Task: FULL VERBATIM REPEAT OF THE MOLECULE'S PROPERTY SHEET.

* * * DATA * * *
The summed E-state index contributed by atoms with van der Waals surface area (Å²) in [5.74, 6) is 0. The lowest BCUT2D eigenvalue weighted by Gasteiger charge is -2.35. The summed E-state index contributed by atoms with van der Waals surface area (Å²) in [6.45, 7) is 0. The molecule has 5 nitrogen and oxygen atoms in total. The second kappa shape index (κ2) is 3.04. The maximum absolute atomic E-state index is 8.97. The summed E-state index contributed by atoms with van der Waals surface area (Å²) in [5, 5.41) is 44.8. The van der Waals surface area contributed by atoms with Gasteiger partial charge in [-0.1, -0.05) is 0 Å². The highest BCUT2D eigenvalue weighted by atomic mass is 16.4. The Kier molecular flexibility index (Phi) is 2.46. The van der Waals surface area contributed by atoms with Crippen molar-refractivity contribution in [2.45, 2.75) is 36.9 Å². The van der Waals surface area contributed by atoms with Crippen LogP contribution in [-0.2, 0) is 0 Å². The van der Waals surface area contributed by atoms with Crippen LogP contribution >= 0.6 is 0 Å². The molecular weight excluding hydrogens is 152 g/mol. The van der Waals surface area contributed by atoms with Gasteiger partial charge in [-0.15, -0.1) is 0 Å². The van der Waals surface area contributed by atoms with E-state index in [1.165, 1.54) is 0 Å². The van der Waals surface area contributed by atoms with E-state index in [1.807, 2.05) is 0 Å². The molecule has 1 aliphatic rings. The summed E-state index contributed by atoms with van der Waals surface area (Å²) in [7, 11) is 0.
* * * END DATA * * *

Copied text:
The summed E-state index contributed by atoms with van der Waals surface area (Å²) in [5.74, 6) is 0. The lowest BCUT2D eigenvalue weighted by Gasteiger charge is -2.35. The summed E-state index contributed by atoms with van der Waals surface area (Å²) in [6.45, 7) is 0. The molecule has 5 nitrogen and oxygen atoms in total. The second kappa shape index (κ2) is 3.04. The maximum absolute atomic E-state index is 8.97. The summed E-state index contributed by atoms with van der Waals surface area (Å²) in [5, 5.41) is 44.8. The van der Waals surface area contributed by atoms with Gasteiger partial charge in [-0.1, -0.05) is 0 Å². The highest BCUT2D eigenvalue weighted by atomic mass is 16.4. The Kier molecular flexibility index (Phi) is 2.46. The van der Waals surface area contributed by atoms with Crippen molar-refractivity contribution in [2.45, 2.75) is 36.9 Å². The van der Waals surface area contributed by atoms with Crippen LogP contribution in [-0.2, 0) is 0 Å². The van der Waals surface area contributed by atoms with Crippen LogP contribution >= 0.6 is 0 Å². The molecular weight excluding hydrogens is 152 g/mol. The van der Waals surface area contributed by atoms with Gasteiger partial charge in [-0.15, -0.1) is 0 Å². The van der Waals surface area contributed by atoms with E-state index in [1.165, 1.54) is 0 Å². The van der Waals surface area contributed by atoms with E-state index in [1.807, 2.05) is 0 Å². The molecule has 1 aliphatic rings. The summed E-state index contributed by atoms with van der Waals surface area (Å²) in [7, 11) is 0.